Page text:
Is there a great professional achievement or high-profile accomplishment that you would like to tell us about?
Over my engineering career I have been lucky to work on a number of great projects. These have included the reinstatement of the UK’s military bases in Afghanistan back to clean desert, helping to design and provide project assurance of the building for mountain-top accommodation units in the Falkland Islands, and more recently designing and building UN hospitals in South Sudan. But I must say the greatest personal reward has been from helping my fellow engineers develop their own qualifications and knowledge as a Trustee of the Institution of Royal Engineers (InstRE) and mentor with the Institution of Engineering and Technology (IET) and Chartered Institute of Building (CIOB). Getting involved in areas such as Science, Technology, Engineering and Maths (STEM) and mentoring not only allows you to recap on the basic engineering principles but also allows you to give something back to the industry and the next generations.

What contributed to your decision to become professionally registered?
I have always believed that professional development is an essential element of an engineering career as it shows your peers you have achieved a level of knowledge. Professional registration and membership of engineering institutions helped me gain access to further learning via articles and online training. Being registered has also enabled me to meet new people, explore new technical avenues and mark my career progression.

In what ways has registration benefitted your career?
Professional registration is a great way to benchmark your career and quantify your professional development as well as your experience and/or qualifications. I have used Engineering Technician (EngTech) and Incorporated Engineer (IEng) as steppingstones to becoming a Chartered Engineer (CEng), showing my organisation my commitment to professionalism, and I have always looked to help others follow this route to show their currency and competence at each level.

How does your employer benefit from your professional registration?
As a professional engineering organisation, the InstRE takes pride in the fact that its military engineers are professionally recognised. This shows other militaries and engineering organisations that we hold the skillsets to undertake projects at the required level and gives assurance to the wider government agencies we work with that we will get the job done.

Is there any advice you would pass on to someone considering professional registration?
Yes, definitely do it and take that step onto the professional recognition ladder, as it will open doors you may not have yet seen. Professional recognition shows your colleagues and business partners your standing in your profession. The best advice I can give you as you apply is to read the UK-SPEC and keep it with you as you fill in the application. It has great advice and guidance that is ideal for helping you get the right information to the assessors.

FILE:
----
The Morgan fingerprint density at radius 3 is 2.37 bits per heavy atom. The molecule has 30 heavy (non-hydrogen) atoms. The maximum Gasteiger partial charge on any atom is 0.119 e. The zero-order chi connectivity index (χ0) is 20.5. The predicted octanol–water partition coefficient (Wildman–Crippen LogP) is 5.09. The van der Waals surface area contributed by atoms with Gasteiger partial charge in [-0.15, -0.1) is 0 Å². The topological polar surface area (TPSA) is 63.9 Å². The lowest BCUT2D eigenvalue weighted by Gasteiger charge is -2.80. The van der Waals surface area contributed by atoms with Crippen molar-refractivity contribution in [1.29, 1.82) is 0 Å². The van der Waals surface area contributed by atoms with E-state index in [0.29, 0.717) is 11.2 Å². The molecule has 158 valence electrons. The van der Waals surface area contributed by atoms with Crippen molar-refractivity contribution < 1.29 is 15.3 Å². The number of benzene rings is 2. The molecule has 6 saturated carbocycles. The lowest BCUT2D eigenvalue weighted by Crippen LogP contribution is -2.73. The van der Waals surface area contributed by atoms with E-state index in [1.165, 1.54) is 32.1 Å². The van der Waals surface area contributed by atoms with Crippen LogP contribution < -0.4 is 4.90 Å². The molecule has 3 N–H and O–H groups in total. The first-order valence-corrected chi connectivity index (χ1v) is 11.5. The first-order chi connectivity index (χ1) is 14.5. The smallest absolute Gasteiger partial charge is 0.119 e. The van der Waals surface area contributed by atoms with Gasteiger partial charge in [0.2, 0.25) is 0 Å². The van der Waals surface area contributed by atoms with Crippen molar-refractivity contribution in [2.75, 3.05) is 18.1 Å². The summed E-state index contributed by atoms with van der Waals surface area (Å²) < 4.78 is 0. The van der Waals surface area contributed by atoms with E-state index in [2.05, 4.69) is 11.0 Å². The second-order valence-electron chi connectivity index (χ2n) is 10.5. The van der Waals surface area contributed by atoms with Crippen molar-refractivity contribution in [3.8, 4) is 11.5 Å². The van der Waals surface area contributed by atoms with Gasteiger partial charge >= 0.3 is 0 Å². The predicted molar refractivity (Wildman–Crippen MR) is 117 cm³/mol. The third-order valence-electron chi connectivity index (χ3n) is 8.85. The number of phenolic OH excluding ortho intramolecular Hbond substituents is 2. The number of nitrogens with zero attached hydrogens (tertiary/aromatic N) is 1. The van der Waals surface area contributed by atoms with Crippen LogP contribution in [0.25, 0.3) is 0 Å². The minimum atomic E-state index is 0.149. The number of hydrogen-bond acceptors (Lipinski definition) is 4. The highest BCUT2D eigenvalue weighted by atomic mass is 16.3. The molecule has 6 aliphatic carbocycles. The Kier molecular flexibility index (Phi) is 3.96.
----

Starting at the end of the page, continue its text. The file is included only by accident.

Where do you see yourself in your career in five years’ time or what are your future ambitions?
My time in the military is coming to an end after a great 24 years in the Army. I am looking forward to the next big adventure, hopefully working in sustainable engineering and design projects to help the developing world and countries with world heritage sites to meet their growing challenges.

Do you participate in any other career-related activities, such as mentoring, volunteering or membership of other engineering groups?
I have a passion for professional development and mentoring, which has led to my involvement in a number of different organisations. I am presently a trustee and mentor for the InstRE, I am an external verifier and mentor for the CIOB, and a Society for the Protection of Ancient Buildings (SPAB) technical advisor, focused on the education of holistic engineering practices. I have also been running my own little Continuing Professional Development (CPD) initiative for the last five years called the ‘Engineers CPD Guide’, aimed at helping military engineers gain access to engineering, construction and management qualifications.

Outside work, is there any activity you enjoy doing in your spare time that relates to engineering?
In my spare time I like to explore my love of historic structures and innovation, although it’s not often that I get the chance to combine the two. I have recently been looking at how photogrammetry (obtaining reliable information about physical objects and the environment through the process of recording, measuring and interpreting photographic images and patterns of electromagnetic radiant imagery) can be used to capture and record key historically significant items and structures, while allowing easier access for education. This can be combined with virtual reality headsets and 3D printing to bring captured models to life. The more we can learn from the past and the present the better we can look to the future.

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  • 2020
  • Case Studies
  • CEng